From Mary Jefferson Bolling
Chesnut Grove april 6 1791
I receiv’d the favour of yours dateed october wherin I found a total disappointment of the happiness I had long flattered my self with of seeing you, it being at a time that our distress cannot be describ’d. It is too much for my pen so that I will not trouble you with it. You must now permit me to hail you grandfather and I do Sincearly congratulate you on the happy occation of pat’cyes safe recovry. Wee anticipate the pleashure of seeing you this spring as your anxiety must be very great to see the little Stranger.
I am sorry to tell you our sister Carrs ill health becomes seriously alarming. She has an obstanate languid fever that does not intermit for two or three days. When they leave her she is considerable weakened and they return very frequently. I very much fear these are dropsical simtoms. I have long wisht an oppertunity of answering yours. Had it not have been for Mr. Epps’s politeness to me it was uncertain when I should have been gratified. Mr. Bolling Joins in love to you and apologyes for his negligence. The rest of my family Join in love. Adieu my dear brother may every blessing this life affords attend you are the most ardent wishes of your affectionate Sister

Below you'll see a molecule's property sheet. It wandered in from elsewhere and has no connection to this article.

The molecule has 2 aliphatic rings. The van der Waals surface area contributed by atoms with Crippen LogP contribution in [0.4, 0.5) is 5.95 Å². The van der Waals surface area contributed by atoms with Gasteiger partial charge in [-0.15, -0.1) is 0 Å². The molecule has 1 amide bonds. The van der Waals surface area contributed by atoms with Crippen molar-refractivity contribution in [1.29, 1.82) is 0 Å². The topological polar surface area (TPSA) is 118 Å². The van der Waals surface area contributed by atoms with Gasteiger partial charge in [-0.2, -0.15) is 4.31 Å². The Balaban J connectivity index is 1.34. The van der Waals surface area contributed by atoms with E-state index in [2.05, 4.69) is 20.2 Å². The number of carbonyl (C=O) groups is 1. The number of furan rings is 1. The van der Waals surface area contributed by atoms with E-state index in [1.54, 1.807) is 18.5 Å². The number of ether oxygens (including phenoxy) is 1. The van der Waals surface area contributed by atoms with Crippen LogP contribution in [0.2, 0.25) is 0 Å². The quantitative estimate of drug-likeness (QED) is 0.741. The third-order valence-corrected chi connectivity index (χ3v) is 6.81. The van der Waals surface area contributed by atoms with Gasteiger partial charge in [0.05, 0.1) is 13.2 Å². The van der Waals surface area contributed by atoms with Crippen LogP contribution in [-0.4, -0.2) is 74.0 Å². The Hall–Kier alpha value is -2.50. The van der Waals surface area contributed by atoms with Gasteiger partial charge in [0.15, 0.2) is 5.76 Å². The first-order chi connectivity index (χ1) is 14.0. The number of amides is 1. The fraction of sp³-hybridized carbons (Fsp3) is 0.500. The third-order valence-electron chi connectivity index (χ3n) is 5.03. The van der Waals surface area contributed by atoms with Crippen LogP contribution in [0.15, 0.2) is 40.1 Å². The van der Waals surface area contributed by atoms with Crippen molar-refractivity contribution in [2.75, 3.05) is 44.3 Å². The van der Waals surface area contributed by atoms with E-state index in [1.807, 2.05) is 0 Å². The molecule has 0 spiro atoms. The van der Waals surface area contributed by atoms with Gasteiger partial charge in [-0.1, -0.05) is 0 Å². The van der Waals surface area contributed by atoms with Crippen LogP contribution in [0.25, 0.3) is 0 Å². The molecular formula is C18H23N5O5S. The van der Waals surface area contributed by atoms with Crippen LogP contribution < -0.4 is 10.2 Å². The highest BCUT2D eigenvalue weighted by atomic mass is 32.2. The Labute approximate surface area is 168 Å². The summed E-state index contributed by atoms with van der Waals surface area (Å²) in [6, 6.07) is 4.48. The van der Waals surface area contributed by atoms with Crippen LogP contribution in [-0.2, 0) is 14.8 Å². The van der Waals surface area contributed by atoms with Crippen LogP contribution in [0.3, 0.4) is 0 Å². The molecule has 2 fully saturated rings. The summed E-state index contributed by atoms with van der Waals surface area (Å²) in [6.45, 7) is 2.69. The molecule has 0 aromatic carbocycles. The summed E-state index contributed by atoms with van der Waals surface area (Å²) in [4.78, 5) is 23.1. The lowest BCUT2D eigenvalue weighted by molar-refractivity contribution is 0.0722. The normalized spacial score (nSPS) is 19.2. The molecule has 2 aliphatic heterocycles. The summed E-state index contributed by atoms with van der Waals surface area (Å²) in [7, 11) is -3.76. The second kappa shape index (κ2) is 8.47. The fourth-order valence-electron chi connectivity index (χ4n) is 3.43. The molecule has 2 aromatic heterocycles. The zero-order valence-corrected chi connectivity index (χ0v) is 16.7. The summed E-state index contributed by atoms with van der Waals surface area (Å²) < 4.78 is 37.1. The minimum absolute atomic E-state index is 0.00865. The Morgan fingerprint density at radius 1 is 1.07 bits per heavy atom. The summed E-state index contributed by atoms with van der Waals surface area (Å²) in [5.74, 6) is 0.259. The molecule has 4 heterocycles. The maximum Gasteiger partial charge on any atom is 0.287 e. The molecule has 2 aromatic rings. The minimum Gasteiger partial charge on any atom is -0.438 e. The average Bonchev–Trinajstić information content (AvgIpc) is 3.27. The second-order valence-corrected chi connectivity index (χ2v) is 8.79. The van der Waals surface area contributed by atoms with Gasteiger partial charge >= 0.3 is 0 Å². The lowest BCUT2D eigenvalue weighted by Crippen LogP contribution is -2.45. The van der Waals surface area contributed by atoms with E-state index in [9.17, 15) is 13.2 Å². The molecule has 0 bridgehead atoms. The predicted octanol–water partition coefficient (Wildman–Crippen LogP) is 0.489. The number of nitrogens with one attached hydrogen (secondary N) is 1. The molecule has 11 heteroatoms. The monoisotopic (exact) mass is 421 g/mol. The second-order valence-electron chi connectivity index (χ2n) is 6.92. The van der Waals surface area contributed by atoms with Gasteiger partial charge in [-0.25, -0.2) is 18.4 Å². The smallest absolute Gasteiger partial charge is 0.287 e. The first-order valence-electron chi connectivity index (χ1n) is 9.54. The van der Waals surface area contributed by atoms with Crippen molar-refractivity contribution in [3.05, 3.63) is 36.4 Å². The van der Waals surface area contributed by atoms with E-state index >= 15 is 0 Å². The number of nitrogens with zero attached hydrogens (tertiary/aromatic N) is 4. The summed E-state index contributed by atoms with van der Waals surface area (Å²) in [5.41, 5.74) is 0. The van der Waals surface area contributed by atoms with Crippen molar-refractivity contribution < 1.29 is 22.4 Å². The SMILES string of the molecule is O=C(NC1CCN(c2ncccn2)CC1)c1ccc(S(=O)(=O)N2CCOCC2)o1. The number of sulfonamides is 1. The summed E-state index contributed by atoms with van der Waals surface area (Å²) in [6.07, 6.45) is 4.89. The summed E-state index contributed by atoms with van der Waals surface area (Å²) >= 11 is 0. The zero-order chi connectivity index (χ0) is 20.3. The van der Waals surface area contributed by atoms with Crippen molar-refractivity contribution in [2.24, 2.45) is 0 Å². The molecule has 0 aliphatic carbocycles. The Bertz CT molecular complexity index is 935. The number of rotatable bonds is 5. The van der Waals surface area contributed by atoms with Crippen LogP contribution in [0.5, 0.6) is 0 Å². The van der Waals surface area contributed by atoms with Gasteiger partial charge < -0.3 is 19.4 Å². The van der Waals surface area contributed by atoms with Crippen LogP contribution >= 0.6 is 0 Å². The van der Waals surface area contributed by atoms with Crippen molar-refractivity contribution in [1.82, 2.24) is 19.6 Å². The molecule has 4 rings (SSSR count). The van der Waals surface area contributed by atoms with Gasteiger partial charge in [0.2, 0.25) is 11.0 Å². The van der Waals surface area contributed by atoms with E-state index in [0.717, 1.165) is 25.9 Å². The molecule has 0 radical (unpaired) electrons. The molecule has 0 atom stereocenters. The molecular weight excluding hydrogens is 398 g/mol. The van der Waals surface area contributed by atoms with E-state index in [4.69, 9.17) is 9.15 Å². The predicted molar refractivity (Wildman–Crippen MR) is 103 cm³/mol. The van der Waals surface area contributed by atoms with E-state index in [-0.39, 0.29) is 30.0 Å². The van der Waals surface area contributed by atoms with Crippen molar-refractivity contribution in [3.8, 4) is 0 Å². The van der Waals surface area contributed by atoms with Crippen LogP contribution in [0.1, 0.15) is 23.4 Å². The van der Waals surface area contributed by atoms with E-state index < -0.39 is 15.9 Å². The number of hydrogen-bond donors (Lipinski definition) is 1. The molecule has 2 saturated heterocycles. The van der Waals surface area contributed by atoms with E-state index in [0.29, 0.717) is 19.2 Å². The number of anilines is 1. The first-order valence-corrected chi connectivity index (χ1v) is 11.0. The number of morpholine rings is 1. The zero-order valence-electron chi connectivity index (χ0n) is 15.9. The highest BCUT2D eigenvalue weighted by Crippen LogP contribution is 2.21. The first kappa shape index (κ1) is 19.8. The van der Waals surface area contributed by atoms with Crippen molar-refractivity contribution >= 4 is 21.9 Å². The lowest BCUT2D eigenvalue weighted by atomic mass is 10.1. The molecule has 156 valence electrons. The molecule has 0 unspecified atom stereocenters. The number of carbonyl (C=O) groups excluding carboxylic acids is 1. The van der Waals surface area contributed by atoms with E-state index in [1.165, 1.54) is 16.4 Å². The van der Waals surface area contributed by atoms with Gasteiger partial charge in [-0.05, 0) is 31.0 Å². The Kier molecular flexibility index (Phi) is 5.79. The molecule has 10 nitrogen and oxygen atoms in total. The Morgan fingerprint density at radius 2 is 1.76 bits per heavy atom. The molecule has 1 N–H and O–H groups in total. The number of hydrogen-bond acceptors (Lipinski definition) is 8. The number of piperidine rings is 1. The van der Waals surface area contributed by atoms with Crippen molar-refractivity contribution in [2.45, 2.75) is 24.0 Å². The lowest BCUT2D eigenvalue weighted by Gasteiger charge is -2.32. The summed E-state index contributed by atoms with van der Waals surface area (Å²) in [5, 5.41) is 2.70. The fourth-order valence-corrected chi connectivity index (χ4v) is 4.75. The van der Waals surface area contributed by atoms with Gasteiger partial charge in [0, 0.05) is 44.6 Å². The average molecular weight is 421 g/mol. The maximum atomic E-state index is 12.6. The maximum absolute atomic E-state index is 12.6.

RC (ViU: Moyer-Jefferson Papers); endorsed by TJ as received 19 Apr. 1791 and so recorded in SJL. Punctuation has been supplied. TJ’s letter was that of 31 Oct. 1790.
The little stranger: TJ’s first grandchild was Anne Cary Randolph, to whom Martha gave birth on 23 Jan. 1791 (see TJ to Martha Jefferson Randolph, 9 Feb.1791, in which he acknowledged her letter announcing the event; that letter has not been found). TJ’s sister, Mary Jefferson (1741–1817), was married to Col. John Bolling of Chesterfield county on 24 June 1760. Sister Carr: Martha Jefferson Carr, widow of TJ’s friend Dabney Carr, suffered poor health but lived for another twenty years. She was three years younger than TJ.